iPad Pro lives up to its name with strong early sales

By

iPad Pro
The iPad Pro had an impressive launch.
Photo: Leander Kahney/Cult of Mac

After gloomy early reviews and alleged lower-than-expected orders by Apple, it seems the iPad Pro may have struck a chord with users after all.

A research firm claims that Apple’s giant tablet performed impressively over the all-important December quarter, despite its high price point.

Screen Shot 2016-01-21 at 13.21.48

Consumer Intelligence Research Partners, or CIRP, says the iPad Pro captured a “meaningful share” of Apple’s tablet market, or 12 percent of all iPads sold.

The December quarter also indicated another change for iPad sales, with iPad mini models taking over from the iPad Air for the first time as Apple’s top-selling tablet category. CIRP’s figures suggest that all combined models of iPad mini made up 47 percent of iPad sales in the quarter, compared to 40 percent for iPad Air models. In the December 2014 quarter, iPad mini models made up just 32 percent of sales.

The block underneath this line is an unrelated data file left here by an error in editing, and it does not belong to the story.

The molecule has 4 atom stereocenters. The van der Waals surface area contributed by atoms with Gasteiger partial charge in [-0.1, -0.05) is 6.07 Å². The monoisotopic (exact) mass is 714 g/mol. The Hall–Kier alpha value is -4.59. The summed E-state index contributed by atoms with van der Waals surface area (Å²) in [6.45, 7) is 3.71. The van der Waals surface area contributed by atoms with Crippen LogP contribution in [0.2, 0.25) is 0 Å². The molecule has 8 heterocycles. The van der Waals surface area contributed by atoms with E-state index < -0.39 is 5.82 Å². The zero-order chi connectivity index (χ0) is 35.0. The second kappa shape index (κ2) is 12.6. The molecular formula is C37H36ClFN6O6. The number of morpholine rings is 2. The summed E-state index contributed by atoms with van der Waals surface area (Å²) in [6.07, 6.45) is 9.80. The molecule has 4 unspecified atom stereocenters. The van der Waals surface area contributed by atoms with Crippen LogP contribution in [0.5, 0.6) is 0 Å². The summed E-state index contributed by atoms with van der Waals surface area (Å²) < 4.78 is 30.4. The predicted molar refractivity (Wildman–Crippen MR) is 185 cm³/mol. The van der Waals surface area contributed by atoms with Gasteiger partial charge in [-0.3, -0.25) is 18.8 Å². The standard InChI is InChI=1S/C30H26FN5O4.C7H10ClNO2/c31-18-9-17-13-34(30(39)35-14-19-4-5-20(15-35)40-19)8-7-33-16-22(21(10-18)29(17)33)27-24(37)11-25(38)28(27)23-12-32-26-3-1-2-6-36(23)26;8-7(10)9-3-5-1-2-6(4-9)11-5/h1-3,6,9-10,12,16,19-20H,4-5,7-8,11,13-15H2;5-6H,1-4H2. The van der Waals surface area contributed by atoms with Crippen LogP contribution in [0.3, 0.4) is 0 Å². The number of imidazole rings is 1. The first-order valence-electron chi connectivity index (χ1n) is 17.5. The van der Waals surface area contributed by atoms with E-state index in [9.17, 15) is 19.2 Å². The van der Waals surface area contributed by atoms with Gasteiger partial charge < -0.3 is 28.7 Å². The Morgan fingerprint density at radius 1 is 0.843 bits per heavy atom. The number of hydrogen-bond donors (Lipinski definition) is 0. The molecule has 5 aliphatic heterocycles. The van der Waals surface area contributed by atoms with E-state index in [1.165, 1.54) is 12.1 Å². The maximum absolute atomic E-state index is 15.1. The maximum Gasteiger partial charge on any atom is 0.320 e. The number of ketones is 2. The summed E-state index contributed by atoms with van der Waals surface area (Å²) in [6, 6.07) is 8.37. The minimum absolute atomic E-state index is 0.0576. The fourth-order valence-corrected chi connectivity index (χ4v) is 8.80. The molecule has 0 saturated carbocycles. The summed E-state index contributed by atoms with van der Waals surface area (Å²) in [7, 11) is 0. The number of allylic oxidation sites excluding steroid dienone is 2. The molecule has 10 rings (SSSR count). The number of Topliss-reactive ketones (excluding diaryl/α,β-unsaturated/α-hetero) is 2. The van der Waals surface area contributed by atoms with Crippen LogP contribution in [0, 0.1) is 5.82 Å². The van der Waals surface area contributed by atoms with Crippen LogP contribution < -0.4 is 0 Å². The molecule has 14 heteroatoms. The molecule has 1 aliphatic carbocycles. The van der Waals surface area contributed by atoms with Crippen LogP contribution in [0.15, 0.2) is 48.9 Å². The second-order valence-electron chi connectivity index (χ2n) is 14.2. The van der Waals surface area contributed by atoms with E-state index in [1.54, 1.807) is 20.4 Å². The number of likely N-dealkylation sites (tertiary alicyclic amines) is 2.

“For the first time, iPad mini format had a greater share of sales than the iPad Air format,” said Mike Levin, partner and co-founder of CIRP. “iPad mini did much better in the quarter than it did a year ago, in part because of the lower price points along with holiday price promotions, and because of the different models available.”

Other CIRP findings suggest that the total share of new iPhone 6s models fell below the share of the then-new iPhone 6 in 2014, while the large-format iPhone 6s Plus share of sales also dropped compared to the iPhone 6 Plus. Customers continue to choose the year-old iPhone 6 and 6 Plus, and even the two-year old iPhone 5s, CIRP notes.

Of course, we won’t know exact figures until Apple releases its quarterly earnings. CIRP’s number may hint at larger macro trends, but they are still based on a relatively small survey of only 500 U.S. Apple customers, surveyed from December 26, 2015, to January 12, 2016.

Still, at least as far as the iPad Pro goes, it seems Apple may have a hit on its hands. The only question will be whether it’s enough to reverse the downward trend of Apple’s slowing iPad business.

Source: Consumer Intelligence Research Partners